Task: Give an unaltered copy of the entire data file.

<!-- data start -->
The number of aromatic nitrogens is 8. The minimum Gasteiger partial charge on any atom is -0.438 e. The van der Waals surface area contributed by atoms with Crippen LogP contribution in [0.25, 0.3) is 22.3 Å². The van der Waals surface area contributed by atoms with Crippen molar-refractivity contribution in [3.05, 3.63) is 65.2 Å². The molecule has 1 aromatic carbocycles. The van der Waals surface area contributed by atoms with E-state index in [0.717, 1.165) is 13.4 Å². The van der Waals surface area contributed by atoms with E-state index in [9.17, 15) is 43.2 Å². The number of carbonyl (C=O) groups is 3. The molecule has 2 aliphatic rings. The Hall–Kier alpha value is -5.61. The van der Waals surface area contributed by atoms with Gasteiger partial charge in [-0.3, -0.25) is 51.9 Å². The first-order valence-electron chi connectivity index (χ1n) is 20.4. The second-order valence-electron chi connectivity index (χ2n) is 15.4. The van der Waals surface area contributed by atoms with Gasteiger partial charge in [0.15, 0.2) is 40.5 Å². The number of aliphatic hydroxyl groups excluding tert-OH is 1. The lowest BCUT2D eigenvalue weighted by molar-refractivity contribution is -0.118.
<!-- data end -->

The number of aromatic nitrogens is 8. The minimum Gasteiger partial charge on any atom is -0.438 e. The van der Waals surface area contributed by atoms with Crippen LogP contribution in [0.25, 0.3) is 22.3 Å². The van der Waals surface area contributed by atoms with Crippen molar-refractivity contribution in [3.05, 3.63) is 65.2 Å². The molecule has 1 aromatic carbocycles. The van der Waals surface area contributed by atoms with E-state index in [0.717, 1.165) is 13.4 Å². The van der Waals surface area contributed by atoms with E-state index in [9.17, 15) is 43.2 Å². The number of carbonyl (C=O) groups is 3. The molecule has 2 aliphatic rings. The Hall–Kier alpha value is -5.61. The van der Waals surface area contributed by atoms with Gasteiger partial charge in [-0.3, -0.25) is 51.9 Å². The first-order valence-electron chi connectivity index (χ1n) is 20.4. The second-order valence-electron chi connectivity index (χ2n) is 15.4. The van der Waals surface area contributed by atoms with Gasteiger partial charge in [0.15, 0.2) is 40.5 Å². The number of aliphatic hydroxyl groups excluding tert-OH is 1. The lowest BCUT2D eigenvalue weighted by molar-refractivity contribution is -0.118.